JJ Burnel - The Stranglers

Gary Tibbs - Roxy Music & Adam and the Ants

Sunday, 10 March 2013

Wal of Sound...The essential Wal basses listening list

Wal of Sound...

The essential Wal basses listening list

Because of its immense tonal flexibility, during the late 1980s and early 1990s the Wal became the preferred for the discerning London session hound – so it’s likely that you’ve heard a darned sight more Wal bass that you may think. However, here’s a quick run through a dozen or so classic Wal sounds reaching back to the earliest days of the brand.

For some deeper study and even more Wal basses in action you can watch a YouTube play list of some of the best of Wal performances here...

There is also a Spotify playlist here...

Feel free to suggest your own favourites in the blog comments...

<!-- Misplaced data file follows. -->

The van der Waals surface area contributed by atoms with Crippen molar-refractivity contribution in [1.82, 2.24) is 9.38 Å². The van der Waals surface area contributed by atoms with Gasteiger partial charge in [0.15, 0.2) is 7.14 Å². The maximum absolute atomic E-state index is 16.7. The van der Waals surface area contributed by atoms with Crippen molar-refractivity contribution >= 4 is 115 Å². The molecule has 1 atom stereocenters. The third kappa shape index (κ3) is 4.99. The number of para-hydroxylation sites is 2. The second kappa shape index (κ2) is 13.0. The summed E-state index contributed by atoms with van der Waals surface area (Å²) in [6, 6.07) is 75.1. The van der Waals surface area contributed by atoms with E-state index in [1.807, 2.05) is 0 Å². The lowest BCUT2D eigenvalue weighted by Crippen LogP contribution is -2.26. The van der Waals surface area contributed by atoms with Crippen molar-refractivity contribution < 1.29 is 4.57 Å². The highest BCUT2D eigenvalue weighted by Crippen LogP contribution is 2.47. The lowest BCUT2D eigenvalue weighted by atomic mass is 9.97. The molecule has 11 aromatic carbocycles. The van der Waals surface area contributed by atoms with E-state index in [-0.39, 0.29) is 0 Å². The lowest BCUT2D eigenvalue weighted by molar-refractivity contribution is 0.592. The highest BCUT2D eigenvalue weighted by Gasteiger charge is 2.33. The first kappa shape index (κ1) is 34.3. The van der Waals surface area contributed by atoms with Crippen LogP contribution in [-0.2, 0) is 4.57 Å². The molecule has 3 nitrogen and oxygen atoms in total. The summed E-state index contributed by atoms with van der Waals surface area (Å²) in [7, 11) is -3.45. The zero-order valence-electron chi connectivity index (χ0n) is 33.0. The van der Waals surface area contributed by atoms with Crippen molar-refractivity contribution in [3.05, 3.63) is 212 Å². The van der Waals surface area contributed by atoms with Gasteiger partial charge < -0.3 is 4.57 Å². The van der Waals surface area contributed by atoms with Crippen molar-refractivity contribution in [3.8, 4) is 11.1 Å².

Siren – Roxy Music: John Gustafson
Possibly the earliest known recording featuring the sound of a Wal built instrument. Gustafson uses his custom built Precision/Wal hybrid. It’s this instrument which is responsible for one of the most iconic basslines of 1970s pop – ‘Love is the Drug’. However, with the revolving-door of Roxy bassists featuring Gustafson, Gary Tibbs and Alan Spenner (all Wal users) a dip into any of the band’s later albums will pay Wal bass dividends!

Power Windows – Rush: Geddy Lee
Having moved from Ricky to Jazz to Steinberger on previous albums, Geddy Lee was so enamoured the Wal he used on this album (belonging to producer Pete Collins) that he bought three for himself! The punchy, mid-heavy growl of the Wals became a Rush signature sound for the best part of a decade until, the beloved Jazz was dusted off again for the Counterparts album. The focused, naturally compressed sound of the basses perfectly suited the band’s complex production values during this period, allowing Lee’s busy lines to shine through the mix. The live album, A Show Of Hands and the studio cuts, Hold Your Fire and Presto are also well worth checking out for Wal-era Rush tones